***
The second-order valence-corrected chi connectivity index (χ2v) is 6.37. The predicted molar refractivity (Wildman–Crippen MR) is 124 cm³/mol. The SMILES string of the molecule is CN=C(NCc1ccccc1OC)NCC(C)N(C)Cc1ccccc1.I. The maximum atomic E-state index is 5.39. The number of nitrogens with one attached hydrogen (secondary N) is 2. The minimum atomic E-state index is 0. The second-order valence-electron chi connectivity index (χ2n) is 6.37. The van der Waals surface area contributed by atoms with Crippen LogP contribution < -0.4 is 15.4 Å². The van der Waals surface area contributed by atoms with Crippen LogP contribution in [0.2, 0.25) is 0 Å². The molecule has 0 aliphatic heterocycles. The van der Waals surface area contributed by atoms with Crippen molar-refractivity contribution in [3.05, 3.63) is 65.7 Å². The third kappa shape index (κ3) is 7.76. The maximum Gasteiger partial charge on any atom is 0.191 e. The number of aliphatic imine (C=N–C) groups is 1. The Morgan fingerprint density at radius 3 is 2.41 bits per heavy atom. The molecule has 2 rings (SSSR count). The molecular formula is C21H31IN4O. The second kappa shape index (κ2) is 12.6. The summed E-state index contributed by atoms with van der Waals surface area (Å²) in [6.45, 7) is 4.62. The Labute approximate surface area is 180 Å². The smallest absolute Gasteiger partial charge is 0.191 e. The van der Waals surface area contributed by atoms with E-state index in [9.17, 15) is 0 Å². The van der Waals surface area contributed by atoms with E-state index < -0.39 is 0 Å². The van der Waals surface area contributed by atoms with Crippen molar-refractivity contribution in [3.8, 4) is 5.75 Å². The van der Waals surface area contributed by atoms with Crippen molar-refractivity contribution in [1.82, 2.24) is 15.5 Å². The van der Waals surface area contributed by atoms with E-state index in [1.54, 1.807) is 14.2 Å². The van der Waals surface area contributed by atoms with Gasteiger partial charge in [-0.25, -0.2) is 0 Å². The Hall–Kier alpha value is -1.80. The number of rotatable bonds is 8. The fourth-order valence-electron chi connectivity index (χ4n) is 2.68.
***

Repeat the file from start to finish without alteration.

The second-order valence-corrected chi connectivity index (χ2v) is 6.37. The predicted molar refractivity (Wildman–Crippen MR) is 124 cm³/mol. The SMILES string of the molecule is CN=C(NCc1ccccc1OC)NCC(C)N(C)Cc1ccccc1.I. The maximum atomic E-state index is 5.39. The number of nitrogens with one attached hydrogen (secondary N) is 2. The minimum atomic E-state index is 0. The second-order valence-electron chi connectivity index (χ2n) is 6.37. The van der Waals surface area contributed by atoms with Crippen LogP contribution < -0.4 is 15.4 Å². The van der Waals surface area contributed by atoms with Crippen LogP contribution in [0.2, 0.25) is 0 Å². The molecule has 0 aliphatic heterocycles. The van der Waals surface area contributed by atoms with Crippen molar-refractivity contribution in [3.05, 3.63) is 65.7 Å². The third kappa shape index (κ3) is 7.76. The maximum Gasteiger partial charge on any atom is 0.191 e. The number of aliphatic imine (C=N–C) groups is 1. The Morgan fingerprint density at radius 3 is 2.41 bits per heavy atom. The molecule has 2 rings (SSSR count). The molecular formula is C21H31IN4O. The second kappa shape index (κ2) is 12.6. The summed E-state index contributed by atoms with van der Waals surface area (Å²) in [6.45, 7) is 4.62. The Labute approximate surface area is 180 Å². The smallest absolute Gasteiger partial charge is 0.191 e. The van der Waals surface area contributed by atoms with E-state index in [9.17, 15) is 0 Å². The van der Waals surface area contributed by atoms with E-state index < -0.39 is 0 Å². The van der Waals surface area contributed by atoms with Crippen molar-refractivity contribution in [3.8, 4) is 5.75 Å². The van der Waals surface area contributed by atoms with Crippen molar-refractivity contribution in [1.82, 2.24) is 15.5 Å². The van der Waals surface area contributed by atoms with E-state index in [1.54, 1.807) is 14.2 Å². The van der Waals surface area contributed by atoms with Gasteiger partial charge in [-0.25, -0.2) is 0 Å². The Hall–Kier alpha value is -1.80. The number of rotatable bonds is 8. The fourth-order valence-electron chi connectivity index (χ4n) is 2.68.